Plan and Protection
Monitoring, Logging and Retention
Maintenance and Testing
Third Party Relationships
Addressing Technology Risks
Network Risks
Platform Risks
Application Layer Risks
Communications Systems
Supervisory Control and Data Acquisition (SCADA)
Identifying and Protecting Private Data (Additional Guidance URLs)
Steps in Vulnerability Assessments
Incident Response Planning Items
Disaster Response Planning Items
Glossary and Appendices


61% Increase in Regulatory Guidance in 2016

Our friends over at Pacific Coast Bankers Bank publish a daily bulletin for their readers and there was a story in this morning’s issue that really caught our attention. It’s about the deluge of regulatory guidance that has come out this year and how PCBB found that FDIC Financial Institution Letters (not including FRB, OCC or CFPB Bulletins) have increased 61% so far in 2016 over the total number issued in 2015. They went on to say that all that guidance, on an annualized basis, will amount to roughly 5400 pages of regulatory information! That’s a lotta stuff bankers have to receive, study, interpret and act upon in order to stay current with regulatory expectations regarding risk management, corporate governance, compliance and safety & soundness.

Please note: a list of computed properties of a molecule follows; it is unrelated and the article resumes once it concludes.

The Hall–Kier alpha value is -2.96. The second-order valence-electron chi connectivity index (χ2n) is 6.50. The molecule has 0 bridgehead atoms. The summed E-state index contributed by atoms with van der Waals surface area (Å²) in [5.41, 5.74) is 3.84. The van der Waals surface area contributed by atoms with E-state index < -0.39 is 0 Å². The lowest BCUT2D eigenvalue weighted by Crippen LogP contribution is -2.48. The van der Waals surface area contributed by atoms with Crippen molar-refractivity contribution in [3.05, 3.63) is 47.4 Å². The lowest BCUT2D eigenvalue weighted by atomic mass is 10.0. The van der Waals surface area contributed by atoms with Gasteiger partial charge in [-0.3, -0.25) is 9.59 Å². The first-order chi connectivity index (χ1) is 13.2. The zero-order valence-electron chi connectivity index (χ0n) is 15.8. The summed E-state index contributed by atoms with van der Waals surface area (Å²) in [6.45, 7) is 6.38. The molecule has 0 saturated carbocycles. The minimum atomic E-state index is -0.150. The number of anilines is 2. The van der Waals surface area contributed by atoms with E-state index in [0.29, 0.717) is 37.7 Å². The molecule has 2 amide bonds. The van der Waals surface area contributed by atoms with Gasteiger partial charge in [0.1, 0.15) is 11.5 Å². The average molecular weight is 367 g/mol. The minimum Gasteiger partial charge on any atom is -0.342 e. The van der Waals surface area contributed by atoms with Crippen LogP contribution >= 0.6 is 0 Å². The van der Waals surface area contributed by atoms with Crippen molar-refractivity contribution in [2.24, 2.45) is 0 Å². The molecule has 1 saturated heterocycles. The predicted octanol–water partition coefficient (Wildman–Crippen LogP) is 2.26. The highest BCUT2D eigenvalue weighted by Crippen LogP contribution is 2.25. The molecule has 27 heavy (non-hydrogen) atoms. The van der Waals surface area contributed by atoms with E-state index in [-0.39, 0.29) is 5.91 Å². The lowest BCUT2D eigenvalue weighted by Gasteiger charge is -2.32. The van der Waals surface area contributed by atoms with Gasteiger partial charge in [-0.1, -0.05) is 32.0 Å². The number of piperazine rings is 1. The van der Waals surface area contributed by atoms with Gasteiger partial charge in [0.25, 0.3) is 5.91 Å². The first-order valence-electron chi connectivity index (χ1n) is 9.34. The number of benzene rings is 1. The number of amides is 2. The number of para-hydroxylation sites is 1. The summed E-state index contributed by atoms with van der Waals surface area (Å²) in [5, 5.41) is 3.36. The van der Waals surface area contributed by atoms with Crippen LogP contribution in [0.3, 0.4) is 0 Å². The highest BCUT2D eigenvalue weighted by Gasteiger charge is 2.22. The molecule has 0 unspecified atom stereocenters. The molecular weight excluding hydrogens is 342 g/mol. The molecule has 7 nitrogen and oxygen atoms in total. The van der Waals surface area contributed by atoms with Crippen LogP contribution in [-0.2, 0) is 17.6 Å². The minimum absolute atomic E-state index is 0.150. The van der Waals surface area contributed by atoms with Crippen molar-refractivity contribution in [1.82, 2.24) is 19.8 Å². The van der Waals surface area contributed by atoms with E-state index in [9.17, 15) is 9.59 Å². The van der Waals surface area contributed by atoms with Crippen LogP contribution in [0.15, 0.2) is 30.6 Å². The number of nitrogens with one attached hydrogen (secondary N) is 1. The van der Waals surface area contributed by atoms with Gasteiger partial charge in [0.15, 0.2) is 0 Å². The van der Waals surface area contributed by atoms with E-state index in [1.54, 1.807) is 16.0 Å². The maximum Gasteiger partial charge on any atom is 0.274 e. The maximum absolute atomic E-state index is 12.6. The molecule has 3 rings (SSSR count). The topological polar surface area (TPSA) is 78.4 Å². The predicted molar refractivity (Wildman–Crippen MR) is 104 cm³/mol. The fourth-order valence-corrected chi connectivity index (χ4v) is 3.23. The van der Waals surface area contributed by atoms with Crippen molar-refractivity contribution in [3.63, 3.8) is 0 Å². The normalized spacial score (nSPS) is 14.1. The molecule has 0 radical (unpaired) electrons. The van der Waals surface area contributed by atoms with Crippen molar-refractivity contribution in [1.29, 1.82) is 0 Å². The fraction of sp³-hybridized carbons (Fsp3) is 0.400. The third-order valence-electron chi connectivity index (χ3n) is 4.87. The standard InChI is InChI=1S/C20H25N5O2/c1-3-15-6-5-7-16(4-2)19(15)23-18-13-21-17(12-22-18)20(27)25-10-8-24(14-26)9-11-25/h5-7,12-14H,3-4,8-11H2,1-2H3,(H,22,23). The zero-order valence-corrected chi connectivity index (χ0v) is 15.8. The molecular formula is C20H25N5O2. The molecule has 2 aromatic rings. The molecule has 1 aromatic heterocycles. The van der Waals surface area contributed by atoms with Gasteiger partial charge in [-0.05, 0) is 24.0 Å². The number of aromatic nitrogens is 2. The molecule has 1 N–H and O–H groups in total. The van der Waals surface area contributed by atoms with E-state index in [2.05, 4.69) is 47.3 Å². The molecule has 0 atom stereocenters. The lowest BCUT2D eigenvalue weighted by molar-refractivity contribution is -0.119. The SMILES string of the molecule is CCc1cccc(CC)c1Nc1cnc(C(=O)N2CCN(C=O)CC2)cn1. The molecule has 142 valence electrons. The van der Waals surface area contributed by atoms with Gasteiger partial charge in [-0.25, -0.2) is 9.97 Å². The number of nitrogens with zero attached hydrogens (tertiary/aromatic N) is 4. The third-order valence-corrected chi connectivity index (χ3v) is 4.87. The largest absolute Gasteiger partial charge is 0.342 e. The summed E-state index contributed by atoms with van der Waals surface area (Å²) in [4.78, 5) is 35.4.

percentage-graph-2

 

OK, that’s the UGLY part.

Then comes the BAD part: How in the world are you supposed to cope with all that guidance? Remember, all this new guidance is not “in place of” but rather, it’s “in addition to” what you’re already doing and that’s a baaaad proposition. Think about it, who’s supposed to implement all that guidance? Who’s supposed to perform the risk assessments relative to all that guidance? Who’s supposed to report to the Board and/or its Risk Committee on the outcome of all that guidance? Is that person YOU?

Are you as exhausted as we are thinking about all this stuff?

Well, here’s the GOOD part. The team at TraceRisk sat around the table this morning with a big pot of hot coffee and a box of donuts (yeah, we like ’em, too) and we re-imagined our role in helping banks assess the risks outlined by the FDIC, OCC, FRB and CFPB in all those guidance letters. We already know that our clients look to us for innovation when helping them keep pace with all that guidance. Our discussion revolved around what more could we do. First, we’re going to continue to provide useful answers to questions posed on the CBANC website. We love this forum and we hope you like our offerings.

Next, we decided that the Content and Features teams at TraceRisk will focus on delivering risk assessment modules (we call ’em Subjects) that have a one-to-one relationship with emerging regulatory guidance and do it within 30 business days of issuance. In this way, we believe that Chief Risk Officers (or those bankers tasked with risk management responsibilities) will be able to perform timely risk assessments on “hot” topics and be ready to confidently report to their Boards on the latest issues. Moreover, CROs want to be ready for the examiners when they show up and start asking tough questions. We concluded that in a thankless job like risk management, CROs can be heroes if properly equipped and informed and that is a GOOD thing. And, that’s where we can help most.